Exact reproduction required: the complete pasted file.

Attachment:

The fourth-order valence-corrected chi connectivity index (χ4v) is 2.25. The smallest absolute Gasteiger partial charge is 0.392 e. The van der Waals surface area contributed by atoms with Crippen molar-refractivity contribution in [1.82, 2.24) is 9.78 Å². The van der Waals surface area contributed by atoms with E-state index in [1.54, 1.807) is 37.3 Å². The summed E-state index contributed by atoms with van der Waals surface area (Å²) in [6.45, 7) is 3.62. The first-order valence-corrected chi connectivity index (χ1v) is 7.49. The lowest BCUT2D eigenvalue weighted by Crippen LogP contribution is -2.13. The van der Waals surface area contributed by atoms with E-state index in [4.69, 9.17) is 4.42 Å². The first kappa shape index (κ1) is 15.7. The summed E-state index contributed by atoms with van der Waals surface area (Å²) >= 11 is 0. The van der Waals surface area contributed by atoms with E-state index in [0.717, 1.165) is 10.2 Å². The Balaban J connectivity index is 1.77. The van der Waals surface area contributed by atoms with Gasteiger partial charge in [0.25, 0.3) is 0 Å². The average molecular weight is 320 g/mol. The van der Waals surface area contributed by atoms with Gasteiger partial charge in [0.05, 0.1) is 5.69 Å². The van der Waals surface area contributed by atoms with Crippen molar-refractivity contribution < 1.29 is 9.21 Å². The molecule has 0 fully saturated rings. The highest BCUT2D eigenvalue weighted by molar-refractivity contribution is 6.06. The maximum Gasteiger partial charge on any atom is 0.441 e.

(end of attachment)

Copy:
The fourth-order valence-corrected chi connectivity index (χ4v) is 2.25. The smallest absolute Gasteiger partial charge is 0.392 e. The van der Waals surface area contributed by atoms with Crippen molar-refractivity contribution in [1.82, 2.24) is 9.78 Å². The van der Waals surface area contributed by atoms with E-state index in [1.54, 1.807) is 37.3 Å². The summed E-state index contributed by atoms with van der Waals surface area (Å²) in [6.45, 7) is 3.62. The first-order valence-corrected chi connectivity index (χ1v) is 7.49. The lowest BCUT2D eigenvalue weighted by Crippen LogP contribution is -2.13. The van der Waals surface area contributed by atoms with E-state index in [4.69, 9.17) is 4.42 Å². The first kappa shape index (κ1) is 15.7. The summed E-state index contributed by atoms with van der Waals surface area (Å²) >= 11 is 0. The van der Waals surface area contributed by atoms with E-state index in [0.717, 1.165) is 10.2 Å². The Balaban J connectivity index is 1.77. The van der Waals surface area contributed by atoms with Gasteiger partial charge in [0.25, 0.3) is 0 Å². The average molecular weight is 320 g/mol. The van der Waals surface area contributed by atoms with Gasteiger partial charge in [0.05, 0.1) is 5.69 Å². The van der Waals surface area contributed by atoms with Crippen molar-refractivity contribution < 1.29 is 9.21 Å². The molecule has 0 fully saturated rings. The highest BCUT2D eigenvalue weighted by molar-refractivity contribution is 6.06. The maximum Gasteiger partial charge on any atom is 0.441 e.